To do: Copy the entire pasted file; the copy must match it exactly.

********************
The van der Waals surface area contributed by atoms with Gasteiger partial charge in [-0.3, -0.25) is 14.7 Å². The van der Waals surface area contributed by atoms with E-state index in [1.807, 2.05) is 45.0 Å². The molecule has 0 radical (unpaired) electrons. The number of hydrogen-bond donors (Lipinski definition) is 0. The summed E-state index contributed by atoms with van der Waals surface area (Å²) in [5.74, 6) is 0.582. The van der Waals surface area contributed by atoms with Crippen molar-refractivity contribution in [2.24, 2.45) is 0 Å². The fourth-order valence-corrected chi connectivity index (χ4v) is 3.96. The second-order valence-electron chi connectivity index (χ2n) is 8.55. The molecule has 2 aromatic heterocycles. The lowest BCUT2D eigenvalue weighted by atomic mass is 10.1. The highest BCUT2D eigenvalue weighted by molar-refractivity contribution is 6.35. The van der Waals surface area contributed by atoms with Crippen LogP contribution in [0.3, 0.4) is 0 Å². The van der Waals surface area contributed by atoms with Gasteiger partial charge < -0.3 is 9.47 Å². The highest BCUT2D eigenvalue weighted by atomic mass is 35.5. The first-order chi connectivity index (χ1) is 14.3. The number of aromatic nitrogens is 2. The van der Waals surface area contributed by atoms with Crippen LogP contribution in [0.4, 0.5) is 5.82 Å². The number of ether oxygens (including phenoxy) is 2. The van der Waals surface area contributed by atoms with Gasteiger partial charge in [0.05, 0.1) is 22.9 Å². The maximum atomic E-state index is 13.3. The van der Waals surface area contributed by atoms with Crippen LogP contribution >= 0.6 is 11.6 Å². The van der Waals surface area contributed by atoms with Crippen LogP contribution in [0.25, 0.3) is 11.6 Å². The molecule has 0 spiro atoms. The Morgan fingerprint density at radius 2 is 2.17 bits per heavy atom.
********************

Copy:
The van der Waals surface area contributed by atoms with Gasteiger partial charge in [-0.3, -0.25) is 14.7 Å². The van der Waals surface area contributed by atoms with E-state index in [1.807, 2.05) is 45.0 Å². The molecule has 0 radical (unpaired) electrons. The number of hydrogen-bond donors (Lipinski definition) is 0. The summed E-state index contributed by atoms with van der Waals surface area (Å²) in [5.74, 6) is 0.582. The van der Waals surface area contributed by atoms with Crippen molar-refractivity contribution in [2.24, 2.45) is 0 Å². The fourth-order valence-corrected chi connectivity index (χ4v) is 3.96. The second-order valence-electron chi connectivity index (χ2n) is 8.55. The molecule has 2 aromatic heterocycles. The lowest BCUT2D eigenvalue weighted by atomic mass is 10.1. The highest BCUT2D eigenvalue weighted by molar-refractivity contribution is 6.35. The van der Waals surface area contributed by atoms with Crippen LogP contribution in [0.3, 0.4) is 0 Å². The van der Waals surface area contributed by atoms with Gasteiger partial charge < -0.3 is 9.47 Å². The highest BCUT2D eigenvalue weighted by atomic mass is 35.5. The first-order chi connectivity index (χ1) is 14.3. The number of aromatic nitrogens is 2. The van der Waals surface area contributed by atoms with Crippen LogP contribution in [0.4, 0.5) is 5.82 Å². The number of ether oxygens (including phenoxy) is 2. The van der Waals surface area contributed by atoms with Gasteiger partial charge in [0.05, 0.1) is 22.9 Å². The maximum atomic E-state index is 13.3. The van der Waals surface area contributed by atoms with Crippen LogP contribution >= 0.6 is 11.6 Å². The van der Waals surface area contributed by atoms with Crippen LogP contribution in [0.25, 0.3) is 11.6 Å². The molecule has 0 spiro atoms. The Morgan fingerprint density at radius 2 is 2.17 bits per heavy atom.